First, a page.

Below is an excellent piece by neighborhood resident Sandy Cohen regarding John Witt’s application for variances from the Zoning Board of Appeals for a large project on Jumel Place.
It raises the fundamental question about what the purposes of zoning are and what the role of variances are. As Sandy effectively argues, zoning laws are meant to protect the character of the distinct neighborhoods that make up our city. This is why there are so many zoning designations. As an extreme example, building a high rise in a neighborhood (zone) made up of small one family bungalows would undermine the character of the neighborhood. People purchase homes on the faith that the surrounding residences will consistently maintain the feel of where they will live.
Concomitantly, variances issued by the Zoning Board of Appeals are supposed to be issued with caution and great care. Where necessary, they are supposed to simply allow the tweaking of a property in a manner that does not negatively affect the other homes in the neighborhood. In that context one would expect the ZBA to be especially attentive to the concerns of the homeowners and tenants who would be impacted by any change.
Unfortunately, it is glaringly obvious that this is not the philosophy of a number of the people who currently serve on our ZBA. A poster child of this problem is the Witt project with the embarrassingly, pretentious name “Downton Walk.”
On a lot that zoning allows only five single family homes or four two family homes, Witt proposes to build a compound with seven very large homes that are crammed in over most of the available land. Forget significant setbacks, there is no room for them. It also includes an eight foot fence. One can only assume that to maintain the fantasy of the aristocratic project it is necessary to hide from the nobility that will live in this “estate” the modest single family homes that make up their neighborhood. Any pretention that this project is supposed to be an integral part of a neighborhood is not even given lip service.
Below are relevant pictures of the neighborhood, the location of the proposed project, and a rendering of what” Downton Walk” will look like. Even the most cursory examination of these images makes clear how completely inappropriate this project is. It is simply stunning that a zoning board would even consider this project.
If this project is approved, it will set yet another example of a major developer being allowed to flaunt our zoning laws. The Zoning Board of Appeals will be making a decision on this project on March 21st. I would urge that even if you are not from the affected neighborhood, that you take the time to voice concerns about this project to the ZBA. Susan Barden is the planner assigned to the ZBA so emails should be sent to firstname.lastname@example.org.
Does this look like the neighborhood that Lord and Lady Grantham would live in?
Above on the extreme right is the building that will be torn down and the location of the Saratoga Springs residence for Lord and Lady Grantham and friends.
Sandy Cohen’s Analysis
Builder John Witt’s application for variances on the lot at 27 Jumel Place has been referred to by at least one neighbor as trying to fit a size 10 foot into a size 7 shoe. In the next meeting of the Zoning Board of Appeals (ZBA), on March 21, he will continue to ask for approval to build condominiums in a zoning district that allows only single-family and two-family dwellings, while also attempting to radically modify setbacks, heights, and density along with other things. Many of the surrounding homeowners are disturbed by such a change to the character of their long-established neighborhood, which includes homes from the late 1800s and early 1900s. And they also are concerned about the breach it will open in our Comprehensive Plan and zoning laws.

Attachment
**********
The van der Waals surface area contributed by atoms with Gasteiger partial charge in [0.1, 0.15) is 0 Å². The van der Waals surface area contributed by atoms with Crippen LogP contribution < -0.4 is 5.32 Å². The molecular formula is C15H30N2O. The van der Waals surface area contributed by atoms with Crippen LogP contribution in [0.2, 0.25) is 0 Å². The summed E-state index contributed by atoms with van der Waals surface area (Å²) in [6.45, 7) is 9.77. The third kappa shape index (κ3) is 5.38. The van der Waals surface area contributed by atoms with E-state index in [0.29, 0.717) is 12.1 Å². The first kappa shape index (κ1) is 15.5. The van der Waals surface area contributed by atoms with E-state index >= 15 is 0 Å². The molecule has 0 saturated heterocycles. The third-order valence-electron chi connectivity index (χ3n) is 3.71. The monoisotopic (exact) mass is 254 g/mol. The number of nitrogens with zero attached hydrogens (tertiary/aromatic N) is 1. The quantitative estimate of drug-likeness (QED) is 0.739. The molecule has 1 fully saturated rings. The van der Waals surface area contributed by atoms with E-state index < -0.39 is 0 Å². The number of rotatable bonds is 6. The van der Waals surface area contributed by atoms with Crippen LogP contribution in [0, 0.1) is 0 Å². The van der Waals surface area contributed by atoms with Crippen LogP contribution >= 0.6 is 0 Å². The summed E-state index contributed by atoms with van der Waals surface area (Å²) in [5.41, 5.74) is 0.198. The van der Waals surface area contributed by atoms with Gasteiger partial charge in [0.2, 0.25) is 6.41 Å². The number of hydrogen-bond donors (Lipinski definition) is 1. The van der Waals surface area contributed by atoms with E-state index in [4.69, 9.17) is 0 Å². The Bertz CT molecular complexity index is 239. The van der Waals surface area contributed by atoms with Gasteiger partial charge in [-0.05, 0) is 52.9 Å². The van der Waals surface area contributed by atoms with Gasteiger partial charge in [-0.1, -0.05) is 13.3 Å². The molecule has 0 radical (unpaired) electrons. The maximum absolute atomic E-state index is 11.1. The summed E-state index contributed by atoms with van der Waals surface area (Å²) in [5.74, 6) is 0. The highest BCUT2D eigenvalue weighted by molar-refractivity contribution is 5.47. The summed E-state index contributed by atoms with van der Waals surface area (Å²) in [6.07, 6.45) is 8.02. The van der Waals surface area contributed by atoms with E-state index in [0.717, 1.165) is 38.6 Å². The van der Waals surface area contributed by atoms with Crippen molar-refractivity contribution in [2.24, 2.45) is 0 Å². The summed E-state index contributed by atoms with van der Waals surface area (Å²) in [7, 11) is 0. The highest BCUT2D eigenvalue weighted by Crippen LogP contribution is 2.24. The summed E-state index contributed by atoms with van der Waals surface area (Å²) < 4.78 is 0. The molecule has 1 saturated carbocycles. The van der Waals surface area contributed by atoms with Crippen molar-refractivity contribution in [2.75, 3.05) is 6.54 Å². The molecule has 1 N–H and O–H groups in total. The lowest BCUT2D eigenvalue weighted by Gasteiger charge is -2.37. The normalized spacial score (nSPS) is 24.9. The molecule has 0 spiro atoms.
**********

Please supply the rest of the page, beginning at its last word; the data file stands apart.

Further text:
As any city grows, part of the effect is the attempt by builders to use the available central space to erect and sell homes and other structures. So, for a very long time, cities have had zoning codes in place, the purpose of which is to maintain a balance within the tensions which exist among the character of the city itself, the comfort of the existing populace, and the ability of the city to continue to grow its population that makes up its tax base and supports its businesses.
Saratoga Springs is no exception to the rule. More than once in the past decade alone, committees have worked thousands of hours to hammer out documents that represent the breath of our history, the heartbeat of our present, and the foresight of our future. These culminated in the 2015 Comprehensive Plan, which, along with our zoning codes, has been approved by our City Council and represents the City’s best effort to protect and improve the value of properties owned by our residents.
The information contained in the zoning codes is clear and concise and offers builders legal routes to ask for exceptions and exemptions as well as slight changes in the rules, when such are valid and necessary and do not impede the rights of the citizenry. But, the goal of the zoning board should be to facilitate both the citizenry and the builders, not as a rubber stamp on development. Hence, their perspective should be to facilitate development that uses variances as a last resort; and approval of such requests should not be driven by the profit level accruing to the builder.